MINUSMA troops carry caskets of fallen Nigerian peacekeepers killed in Oct. 2014 ambush (UN Photo).

March 10, 2015 – The two-year old UN peacekeeping mission in Mail suffered its thirty-sixth fatality through a malicious act over the weekend when a United Nations base was hit by rocket fire on Sunday in an attack that injured another 11 blue helmets along with three civilians.

The killed peacekeeper was the eighteenth from Chad to lose his life serving with MINUSMA, the 12,000-strong mission that was established in April 2013. In addition to the 36 peacekeepers killed in action, another ten have lost their lives through accidents or illness serving in Mali.

Of the 16 current UN peacekeeping missions, the UN Interim Force in Lebanon has suffered the most fatalities since its establishment in 1978 with a total of 308 blue helmets losing their lives since then, with 93 of those killed in action (another 130 more were killed in accidents, according to UN data).

But only one UNIFIL peacekeeper has been killed in action in the past seven years – that was in late January when a Spanish soldier was hit by Israeli artillery fire.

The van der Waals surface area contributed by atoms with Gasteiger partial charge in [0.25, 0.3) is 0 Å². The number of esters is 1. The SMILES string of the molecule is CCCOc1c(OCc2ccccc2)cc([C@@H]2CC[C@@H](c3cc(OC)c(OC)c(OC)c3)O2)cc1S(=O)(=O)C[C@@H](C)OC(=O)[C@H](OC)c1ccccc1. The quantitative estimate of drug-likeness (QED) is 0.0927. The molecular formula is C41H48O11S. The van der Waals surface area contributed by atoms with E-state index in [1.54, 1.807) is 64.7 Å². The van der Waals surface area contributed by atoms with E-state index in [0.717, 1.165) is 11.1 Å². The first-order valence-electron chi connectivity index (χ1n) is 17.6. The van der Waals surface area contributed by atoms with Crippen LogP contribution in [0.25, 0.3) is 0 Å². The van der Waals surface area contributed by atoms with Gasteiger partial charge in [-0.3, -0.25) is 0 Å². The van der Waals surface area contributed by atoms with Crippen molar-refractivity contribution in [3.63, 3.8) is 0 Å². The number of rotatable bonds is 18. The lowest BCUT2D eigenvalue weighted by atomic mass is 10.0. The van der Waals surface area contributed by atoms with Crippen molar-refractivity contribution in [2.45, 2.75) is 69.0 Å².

At the current rate of two peacekeeping fatalities per month from attacks on the force, MINUSMA is on track to become the most dangerous mission ever for UN peacekeepers.

Among the other current dangerous missions for blue helmets are Darfur, where 69 troops have been killed in action since 2008, and DRC, where 43 blue helmets have been killed since 2001 in what the UN terms malicious acts.

Congo was the site of the first UN peacekeeping mission with significant military force when ONUC was established in 1960. The mission was in place for five years and the 135 peacekeepers killed in action over that span is the most ever for a blue-helmeted force.

Countries that Have Lost Most Troops Serving with UN Peacekeeping Forces:
1. India – 158
2. Nigeria – 144
3. Pakistan – 137
4. Ghana – 133
5. Bangladesh – 123
6. Canada – 122
7. France – 111
8. UK – 103
9. Ethiopia – 98
10. Ireland – 90

Source
: UN Peacekeeping

- Denis Fitzgeald
On Twitter @denisfitz

UN Peacekeeper Killed Amid Israel – Hezbollah Tension

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Corporal Francisco Javier Soria Toledo, 36, was mortally wounded on Wednesday while serving with UNIFIL in southern Lebanon. (photo: UN/Spain)